We are offering 20% off Professional Dental Cleanings in the month of February!
Do you brush your pets’ teeth on a regular basis? If you don’t then you might want to consider your pet having a yearly dental cleaning and exam. Many owners do not have the time or patience to brush their pets’ teeth every day, but do not understand the risk associated with poor dental health.
Brushing your pets’ teeth is a very important action in your pet’s health care regime. At Mars Hill Animal Hospital we offer enzymatic toothpaste and can advise you on the best routine your pets’ needs. Using a finger toothbrush, soft child’s toothbrush, or toothbrush designed specifically for pet is the best option. Using human toothpaste is not recommended because it does not have the correct enzymes and can upset your pets’ stomach.
If you aren’t too keen on brushing your pet’s teeth there are other options for preventing dental disease. Letting your dog chew on toys such as Nylabones while you are supervising them is a great way for your dog to scrape tartar off their teeth and promote healthy gums. Also, feeding your pet a oral health designed diet is another option to help your pets’ mouth in the best condition. We offer the Science Diet t/d diet, Healthy Advantage Oral, as well as C.E.T treats that helps break plaque off your dog’s teeth.
The risks that are associated with dental disease can become severe if care and cleaning is not provided. Signs to look for that indicate your pet is suffering from dental disease are bad breath, inflamed gums, excessive drooling, unwillingness to eat dry food, loose teeth, or bleeding mouth. If you notice any of these symptoms or you are worried about your pet’s oral health we advise you contact your veterinary office immediately.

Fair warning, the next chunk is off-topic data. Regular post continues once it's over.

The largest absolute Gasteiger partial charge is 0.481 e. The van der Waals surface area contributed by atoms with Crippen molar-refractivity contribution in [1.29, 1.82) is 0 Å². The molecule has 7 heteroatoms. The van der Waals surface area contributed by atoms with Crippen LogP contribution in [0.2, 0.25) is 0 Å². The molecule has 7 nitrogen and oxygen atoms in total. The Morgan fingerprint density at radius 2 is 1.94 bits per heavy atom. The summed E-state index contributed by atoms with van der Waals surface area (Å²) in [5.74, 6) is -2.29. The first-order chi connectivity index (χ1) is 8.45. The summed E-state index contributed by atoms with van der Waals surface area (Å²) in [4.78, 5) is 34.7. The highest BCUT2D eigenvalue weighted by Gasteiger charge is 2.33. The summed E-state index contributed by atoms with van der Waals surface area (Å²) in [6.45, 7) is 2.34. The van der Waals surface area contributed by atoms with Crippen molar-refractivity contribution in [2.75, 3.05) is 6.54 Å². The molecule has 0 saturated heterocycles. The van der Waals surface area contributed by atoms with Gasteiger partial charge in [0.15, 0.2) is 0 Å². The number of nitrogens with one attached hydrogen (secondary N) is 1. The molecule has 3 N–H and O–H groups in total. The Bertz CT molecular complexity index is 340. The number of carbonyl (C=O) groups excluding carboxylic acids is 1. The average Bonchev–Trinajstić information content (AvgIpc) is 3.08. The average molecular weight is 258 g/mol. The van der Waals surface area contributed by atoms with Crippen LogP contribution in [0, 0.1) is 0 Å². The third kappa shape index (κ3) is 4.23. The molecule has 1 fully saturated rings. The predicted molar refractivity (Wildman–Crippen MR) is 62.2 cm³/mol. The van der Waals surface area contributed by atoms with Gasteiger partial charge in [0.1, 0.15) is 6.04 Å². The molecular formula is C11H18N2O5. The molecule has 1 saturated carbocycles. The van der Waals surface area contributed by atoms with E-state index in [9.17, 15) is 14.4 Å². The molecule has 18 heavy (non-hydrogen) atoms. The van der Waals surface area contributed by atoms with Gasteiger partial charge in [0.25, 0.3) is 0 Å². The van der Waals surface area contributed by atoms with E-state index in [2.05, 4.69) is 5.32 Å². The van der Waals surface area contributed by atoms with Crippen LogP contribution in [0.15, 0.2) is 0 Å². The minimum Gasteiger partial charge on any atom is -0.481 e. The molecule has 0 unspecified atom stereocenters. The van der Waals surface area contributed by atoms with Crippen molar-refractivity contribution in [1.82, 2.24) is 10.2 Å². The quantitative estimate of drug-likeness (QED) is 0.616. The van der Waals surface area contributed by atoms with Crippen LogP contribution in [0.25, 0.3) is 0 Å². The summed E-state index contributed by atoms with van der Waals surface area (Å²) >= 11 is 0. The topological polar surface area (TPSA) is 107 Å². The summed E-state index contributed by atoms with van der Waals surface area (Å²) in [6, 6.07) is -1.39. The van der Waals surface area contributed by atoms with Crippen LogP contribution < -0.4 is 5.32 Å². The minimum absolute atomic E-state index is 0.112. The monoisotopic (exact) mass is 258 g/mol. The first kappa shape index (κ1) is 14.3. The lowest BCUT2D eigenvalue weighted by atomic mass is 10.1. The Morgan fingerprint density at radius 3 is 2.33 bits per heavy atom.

We recommend dental cleaning once a year for pets that do not have gingivitis, pyorrhea, peridontis. Pets that already have dental disease might need more frequent dental cleanings. Before each dental cleaning the veterinarian gives an oral exam, pre-operative blood-work is run, and your pet is placed on I.V. fluids to ensure that they do not become dehydrated during the procedure. After your pet is safely put under anesthesia the veterinary technician begins to scale the tartar off your pet’s teeth. When that is done an exam is given to make sure the teeth and gum line are healthy and there are no signs of dental disease. Then, your pet’s teeth are polish and an antibiotic rinse is applied. During the procedure your pet is given an injection of pain medication and antibiotics to ensure their recovery goes well! Because we care about your pet’s health we send home antibiotics if they are needed, a bag of Science Diet’s t/d diet, and dentahex oral rinse. We encourage each client to keep oral health a priority in their pet’s daily care!Posted by